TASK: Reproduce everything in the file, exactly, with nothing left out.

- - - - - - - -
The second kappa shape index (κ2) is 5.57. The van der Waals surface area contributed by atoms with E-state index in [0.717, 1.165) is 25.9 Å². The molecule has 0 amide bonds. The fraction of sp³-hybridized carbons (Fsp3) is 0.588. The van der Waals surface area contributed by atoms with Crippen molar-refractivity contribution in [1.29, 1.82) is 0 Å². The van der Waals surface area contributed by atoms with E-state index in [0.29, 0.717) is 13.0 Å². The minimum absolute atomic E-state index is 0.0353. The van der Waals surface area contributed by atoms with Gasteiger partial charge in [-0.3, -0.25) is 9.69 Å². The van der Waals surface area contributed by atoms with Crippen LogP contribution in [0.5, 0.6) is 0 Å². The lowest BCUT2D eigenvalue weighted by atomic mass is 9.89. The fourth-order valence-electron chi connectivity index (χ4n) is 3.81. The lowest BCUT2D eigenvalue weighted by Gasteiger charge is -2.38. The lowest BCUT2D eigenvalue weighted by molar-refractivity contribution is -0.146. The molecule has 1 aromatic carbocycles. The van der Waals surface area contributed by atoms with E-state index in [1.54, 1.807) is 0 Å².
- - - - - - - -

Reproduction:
The second kappa shape index (κ2) is 5.57. The van der Waals surface area contributed by atoms with E-state index in [0.717, 1.165) is 25.9 Å². The molecule has 0 amide bonds. The fraction of sp³-hybridized carbons (Fsp3) is 0.588. The van der Waals surface area contributed by atoms with Crippen molar-refractivity contribution in [1.29, 1.82) is 0 Å². The van der Waals surface area contributed by atoms with E-state index in [0.29, 0.717) is 13.0 Å². The minimum absolute atomic E-state index is 0.0353. The van der Waals surface area contributed by atoms with Gasteiger partial charge in [-0.3, -0.25) is 9.69 Å². The van der Waals surface area contributed by atoms with Crippen LogP contribution in [0.5, 0.6) is 0 Å². The lowest BCUT2D eigenvalue weighted by atomic mass is 9.89. The fourth-order valence-electron chi connectivity index (χ4n) is 3.81. The lowest BCUT2D eigenvalue weighted by Gasteiger charge is -2.38. The lowest BCUT2D eigenvalue weighted by molar-refractivity contribution is -0.146. The molecule has 1 aromatic carbocycles. The van der Waals surface area contributed by atoms with E-state index in [1.54, 1.807) is 0 Å².